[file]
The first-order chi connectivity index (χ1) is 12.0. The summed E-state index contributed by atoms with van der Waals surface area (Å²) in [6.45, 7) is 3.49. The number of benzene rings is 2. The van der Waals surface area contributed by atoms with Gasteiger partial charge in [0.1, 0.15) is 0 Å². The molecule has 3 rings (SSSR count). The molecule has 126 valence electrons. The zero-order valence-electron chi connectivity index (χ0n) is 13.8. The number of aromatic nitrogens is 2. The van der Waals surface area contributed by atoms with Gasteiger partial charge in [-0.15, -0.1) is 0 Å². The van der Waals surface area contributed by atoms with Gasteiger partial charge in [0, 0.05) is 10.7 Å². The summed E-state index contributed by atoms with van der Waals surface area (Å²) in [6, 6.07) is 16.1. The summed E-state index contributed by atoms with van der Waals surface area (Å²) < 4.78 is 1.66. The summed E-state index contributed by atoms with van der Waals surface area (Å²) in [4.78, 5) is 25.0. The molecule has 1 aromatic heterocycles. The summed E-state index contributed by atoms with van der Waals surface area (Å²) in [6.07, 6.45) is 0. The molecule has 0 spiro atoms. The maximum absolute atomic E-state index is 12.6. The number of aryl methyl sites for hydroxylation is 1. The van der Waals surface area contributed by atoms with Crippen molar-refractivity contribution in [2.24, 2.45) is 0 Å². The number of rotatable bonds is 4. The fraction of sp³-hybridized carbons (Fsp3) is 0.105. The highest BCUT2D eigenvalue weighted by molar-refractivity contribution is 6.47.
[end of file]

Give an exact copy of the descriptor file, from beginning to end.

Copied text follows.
The first-order chi connectivity index (χ1) is 12.0. The summed E-state index contributed by atoms with van der Waals surface area (Å²) in [6.45, 7) is 3.49. The number of benzene rings is 2. The van der Waals surface area contributed by atoms with Gasteiger partial charge in [0.1, 0.15) is 0 Å². The molecule has 3 rings (SSSR count). The molecule has 126 valence electrons. The zero-order valence-electron chi connectivity index (χ0n) is 13.8. The number of aromatic nitrogens is 2. The van der Waals surface area contributed by atoms with Gasteiger partial charge in [-0.15, -0.1) is 0 Å². The van der Waals surface area contributed by atoms with Gasteiger partial charge in [0, 0.05) is 10.7 Å². The summed E-state index contributed by atoms with van der Waals surface area (Å²) in [6, 6.07) is 16.1. The summed E-state index contributed by atoms with van der Waals surface area (Å²) < 4.78 is 1.66. The summed E-state index contributed by atoms with van der Waals surface area (Å²) in [4.78, 5) is 25.0. The molecule has 1 aromatic heterocycles. The summed E-state index contributed by atoms with van der Waals surface area (Å²) in [6.07, 6.45) is 0. The molecule has 0 spiro atoms. The maximum absolute atomic E-state index is 12.6. The number of aryl methyl sites for hydroxylation is 1. The van der Waals surface area contributed by atoms with Crippen molar-refractivity contribution in [2.24, 2.45) is 0 Å². The number of rotatable bonds is 4. The fraction of sp³-hybridized carbons (Fsp3) is 0.105. The highest BCUT2D eigenvalue weighted by molar-refractivity contribution is 6.47.